Opening Day Thoughts by Marty Glaser

I woke up at one thirty in the morning, and rather than bother Lenore, I went into David’s old room and started writing. I wrote three poems that would be read for me at the TOPS meeting at the Mill House on Wednesday morning. I would honor three TOPS members who lost weight and qualified for State Division weight loss recognition. Continue reading

Time Was Not Our Friend by Janet Keyes

I tried to think of an occasion when time got away from us. Maybe we are the only people who never experienced that, or perhaps we never felt embarrassed enough to remember it. Or maybe we had such an experience and found it so traumatizing that our minds have completely blocked the memory.
I do, however, recall an incident when time was not our friend. We were young, with two small children. We liked to go out square dancing a couple Saturday nights a month. We also did western style round dancing a couple Tuesdays each month. These recreations gave us a break from our routine, and gave Allan’s mom and my mom some quality time with the little ones. As responsible parents, we always left a phone number where we could be reached in an emergency.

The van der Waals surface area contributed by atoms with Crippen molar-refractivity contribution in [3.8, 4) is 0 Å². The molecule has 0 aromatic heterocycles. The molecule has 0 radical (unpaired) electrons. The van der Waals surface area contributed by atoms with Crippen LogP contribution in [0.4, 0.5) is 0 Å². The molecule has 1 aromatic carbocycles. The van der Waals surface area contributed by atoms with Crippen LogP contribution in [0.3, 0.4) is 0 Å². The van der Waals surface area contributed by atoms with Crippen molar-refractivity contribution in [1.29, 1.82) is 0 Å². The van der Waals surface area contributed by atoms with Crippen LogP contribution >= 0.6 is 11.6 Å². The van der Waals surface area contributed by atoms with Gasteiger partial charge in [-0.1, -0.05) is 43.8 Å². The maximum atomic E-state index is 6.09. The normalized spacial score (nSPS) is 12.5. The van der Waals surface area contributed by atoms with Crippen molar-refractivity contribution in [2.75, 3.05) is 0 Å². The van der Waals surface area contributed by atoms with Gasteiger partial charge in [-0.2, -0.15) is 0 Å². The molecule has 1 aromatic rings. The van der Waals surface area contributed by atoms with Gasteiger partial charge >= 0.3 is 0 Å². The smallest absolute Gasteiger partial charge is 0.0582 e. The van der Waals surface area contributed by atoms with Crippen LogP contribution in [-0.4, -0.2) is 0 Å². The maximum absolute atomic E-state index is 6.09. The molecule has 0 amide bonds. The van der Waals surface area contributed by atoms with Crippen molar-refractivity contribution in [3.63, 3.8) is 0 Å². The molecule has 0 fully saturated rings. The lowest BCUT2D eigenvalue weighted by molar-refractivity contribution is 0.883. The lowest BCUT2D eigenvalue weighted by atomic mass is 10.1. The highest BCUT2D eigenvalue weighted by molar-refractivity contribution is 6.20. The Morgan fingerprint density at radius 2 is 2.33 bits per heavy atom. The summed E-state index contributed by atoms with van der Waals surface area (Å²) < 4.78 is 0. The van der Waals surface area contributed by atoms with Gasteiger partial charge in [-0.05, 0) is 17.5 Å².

On one such evening we were going down to the square dance at the Westover Air Base in Chicopee. We had called ahead to make sure this was a phone that would be answered throughout the evening. You just never know with a government agency. We were reassured, and Continue reading

Toby the Beast! by Marty Glaser


I used to walk between two houses on my way to school. The house on the left was the Williams house and the house on the right was the Shaidas’s house. There was an alley way between the two that I had to walk down to reach Anna Avenue and Lenox Street to get to Silver Lake School.

The Williams family had a huge beast of a dog they called Toby. Toby would sit out on the front porch behind a plate glass window.  Every time I walked past Toby, I would talk to myself and say,” Nice Toby!  Be a good dog to me!”  I swear he could sense that I was petrified by his presence on his porch. I was afraid to even look at him so I never made eye contact with the beast.

Continue reading

It’s Coming!

Where I Come From, the new collection by members of The Well Done Writers Group will be available soon. Here’s a sneak peek at the cover:

Cover of Where I Come From by The Well Done Writers

Back Cover Text:

The question of where one comes from is not answered simply with the town where we were born or the region where we grew up but by a myriad of places, experiences, and people who conspired to make us who we are.

The original “Where I Come From” poem was written by George Ella Lyon, Kentucky Poet Laureate 2015-2016. The poem and the writing prompt that grew out of it has traveled around the world and has been used in schools and jails and at family reunions – and also in writing groups.

Lori Thatcher brought the prompt to the members of The Well Done Writers, a Greenfield Senior Center Writing Group. This book contains some of the writers’ responses.